Watergate Flood Solutions | Guest blog: River Engineer, Alex Fraser
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Guest blog: River Engineer, Alex Fraser

Alex Fraser is a river engineer with CH2M and ordinary member of the Chartered Institute of Water and Environmental Management (CIWEM) Tyne and Humber Branch Committee.

Specialising in flood risk management, he has worked on a range of projects employing solutions including upper catchment natural flood-risk management, flood storage areas and urban flood protection.

Having managed the Government funded Property Level Resilience Grant, Alex has experience working with property level interventions of both a resistant and resilient nature.

In this article he argues that the property level resilience sector needs to become better integrated with Risk Management Authorities and the consultants that they commission. This can be done by open dialogue, knowledge and information sharing and working collaboratively on projects at an early stage.

Delivering a more sustainable approach to managing flood risk

NFM, SuDS & PLR are more than just acronyms, they represent a suite of techniques that deliver a more sustainable and responsible approach to managing flood risk.

  • Natural Flood-Risk Management – reduces catchment contributions to flood peak remotely from the vulnerable area;
  • Sustainable Drainage Systems – reduce runoff from impermeable areas & reduce pressure on drainage systems near the vulnerable area;
  • Property Level Resilience – reduces a property’s vulnerability to flooding, protecting the most vulnerable and valuable areas from damage.

By improving water management at each stage of the hydrological cycle we achieve a more sustainable water management package. It is important all parties take responsibility, it would be unfair to expect farmers to reduce discharge that could impact profits if vulnerable communities don’t also invest in resilience themselves.

NFM is an innovative approach to flood risk management, particularly at the national scale. The background to the approach is well grounded in environmental management, but the current method of delivery is an exciting challenge for the sector. In achieving this new way of working, the use of complex fully spatially distributed and physically based hydrological models is a pioneering development. Their use does however, rely upon evidence based assumptions. These assumptions are perhaps most prominent in proposals for tree planting or soil improvement, the assumption being that current use generates high runoff and that interventions will improve this. Where assumptions are made about current condition or potential improvement, there is uncertainty about what impact these interventions may have upon the system. My work at Durham University (soon to be available on the e-theses portal) demonstrated the uncertainty surrounding the potential effectiveness of such interventions within the CRUM3 fully spatially distributed and physically based hydrological model.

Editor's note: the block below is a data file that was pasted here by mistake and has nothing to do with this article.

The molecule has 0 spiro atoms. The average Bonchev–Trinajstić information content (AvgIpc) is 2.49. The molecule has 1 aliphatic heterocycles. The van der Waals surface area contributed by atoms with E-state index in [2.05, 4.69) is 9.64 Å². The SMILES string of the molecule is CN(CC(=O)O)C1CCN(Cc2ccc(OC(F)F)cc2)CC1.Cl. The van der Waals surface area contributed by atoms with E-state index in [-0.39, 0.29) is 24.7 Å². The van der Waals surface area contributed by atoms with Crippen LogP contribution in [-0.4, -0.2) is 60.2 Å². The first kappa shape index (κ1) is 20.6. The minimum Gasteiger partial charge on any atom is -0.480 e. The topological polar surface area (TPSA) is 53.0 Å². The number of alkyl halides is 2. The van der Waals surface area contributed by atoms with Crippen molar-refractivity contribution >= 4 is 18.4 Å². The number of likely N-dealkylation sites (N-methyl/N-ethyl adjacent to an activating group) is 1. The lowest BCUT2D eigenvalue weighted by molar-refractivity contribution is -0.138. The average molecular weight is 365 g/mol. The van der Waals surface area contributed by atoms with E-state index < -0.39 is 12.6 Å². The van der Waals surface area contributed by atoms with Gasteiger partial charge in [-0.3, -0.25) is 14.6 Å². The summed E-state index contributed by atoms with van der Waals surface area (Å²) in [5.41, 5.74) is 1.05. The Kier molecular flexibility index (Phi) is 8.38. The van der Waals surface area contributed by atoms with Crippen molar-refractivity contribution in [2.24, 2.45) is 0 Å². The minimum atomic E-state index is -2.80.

As a result of this uncertainty I see an important role for the PLR sector, in delivering improved resilience at the vulnerable community. This is made more pressing given the release of new residual uncertainty guidance from the Environment Agency that all flood resilience schemes now need to adhere to. This, in my opinion, the PLR sector needs to become better integrated with Risk Management Authorities and the consultants that they commission. We can do this by open dialogue, knowledge and information sharing as well as working together on projects at an early stage.

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